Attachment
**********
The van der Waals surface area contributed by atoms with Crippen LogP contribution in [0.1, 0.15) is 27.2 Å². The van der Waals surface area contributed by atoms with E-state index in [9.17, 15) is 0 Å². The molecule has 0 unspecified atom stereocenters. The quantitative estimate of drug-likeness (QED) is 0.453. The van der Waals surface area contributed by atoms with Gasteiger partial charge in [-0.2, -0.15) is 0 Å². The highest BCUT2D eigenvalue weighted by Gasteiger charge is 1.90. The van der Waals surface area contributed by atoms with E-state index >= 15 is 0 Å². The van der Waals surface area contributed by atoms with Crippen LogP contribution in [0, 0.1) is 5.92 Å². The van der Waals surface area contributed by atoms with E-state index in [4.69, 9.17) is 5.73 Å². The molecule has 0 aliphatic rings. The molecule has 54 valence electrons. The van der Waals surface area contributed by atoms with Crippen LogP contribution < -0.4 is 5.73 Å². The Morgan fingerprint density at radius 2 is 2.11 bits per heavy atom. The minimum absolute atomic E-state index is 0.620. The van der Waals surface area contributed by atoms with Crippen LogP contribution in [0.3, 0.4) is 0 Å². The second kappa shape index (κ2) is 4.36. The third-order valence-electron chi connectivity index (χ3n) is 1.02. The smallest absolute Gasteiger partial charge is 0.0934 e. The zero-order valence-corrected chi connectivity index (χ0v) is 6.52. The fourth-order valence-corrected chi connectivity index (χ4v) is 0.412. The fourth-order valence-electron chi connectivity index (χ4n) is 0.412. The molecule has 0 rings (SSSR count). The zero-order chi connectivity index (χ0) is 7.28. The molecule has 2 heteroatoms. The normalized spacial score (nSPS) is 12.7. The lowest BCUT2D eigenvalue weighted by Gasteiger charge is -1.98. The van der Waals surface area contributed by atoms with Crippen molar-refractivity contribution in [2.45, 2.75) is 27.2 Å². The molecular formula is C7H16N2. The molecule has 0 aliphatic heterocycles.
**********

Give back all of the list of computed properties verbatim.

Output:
The van der Waals surface area contributed by atoms with Crippen LogP contribution in [0.1, 0.15) is 27.2 Å². The van der Waals surface area contributed by atoms with E-state index in [9.17, 15) is 0 Å². The molecule has 0 unspecified atom stereocenters. The quantitative estimate of drug-likeness (QED) is 0.453. The van der Waals surface area contributed by atoms with Gasteiger partial charge in [-0.2, -0.15) is 0 Å². The highest BCUT2D eigenvalue weighted by Gasteiger charge is 1.90. The van der Waals surface area contributed by atoms with E-state index >= 15 is 0 Å². The van der Waals surface area contributed by atoms with Crippen LogP contribution in [0, 0.1) is 5.92 Å². The van der Waals surface area contributed by atoms with E-state index in [4.69, 9.17) is 5.73 Å². The molecule has 0 aliphatic rings. The molecule has 54 valence electrons. The van der Waals surface area contributed by atoms with Crippen LogP contribution < -0.4 is 5.73 Å². The Morgan fingerprint density at radius 2 is 2.11 bits per heavy atom. The minimum absolute atomic E-state index is 0.620. The van der Waals surface area contributed by atoms with Crippen LogP contribution in [0.3, 0.4) is 0 Å². The second kappa shape index (κ2) is 4.36. The third-order valence-electron chi connectivity index (χ3n) is 1.02. The smallest absolute Gasteiger partial charge is 0.0934 e. The zero-order valence-corrected chi connectivity index (χ0v) is 6.52. The fourth-order valence-corrected chi connectivity index (χ4v) is 0.412. The fourth-order valence-electron chi connectivity index (χ4n) is 0.412. The molecule has 0 rings (SSSR count). The zero-order chi connectivity index (χ0) is 7.28. The molecule has 2 heteroatoms. The normalized spacial score (nSPS) is 12.7. The lowest BCUT2D eigenvalue weighted by Gasteiger charge is -1.98. The van der Waals surface area contributed by atoms with Crippen molar-refractivity contribution in [2.45, 2.75) is 27.2 Å². The molecular formula is C7H16N2. The molecule has 0 aliphatic heterocycles.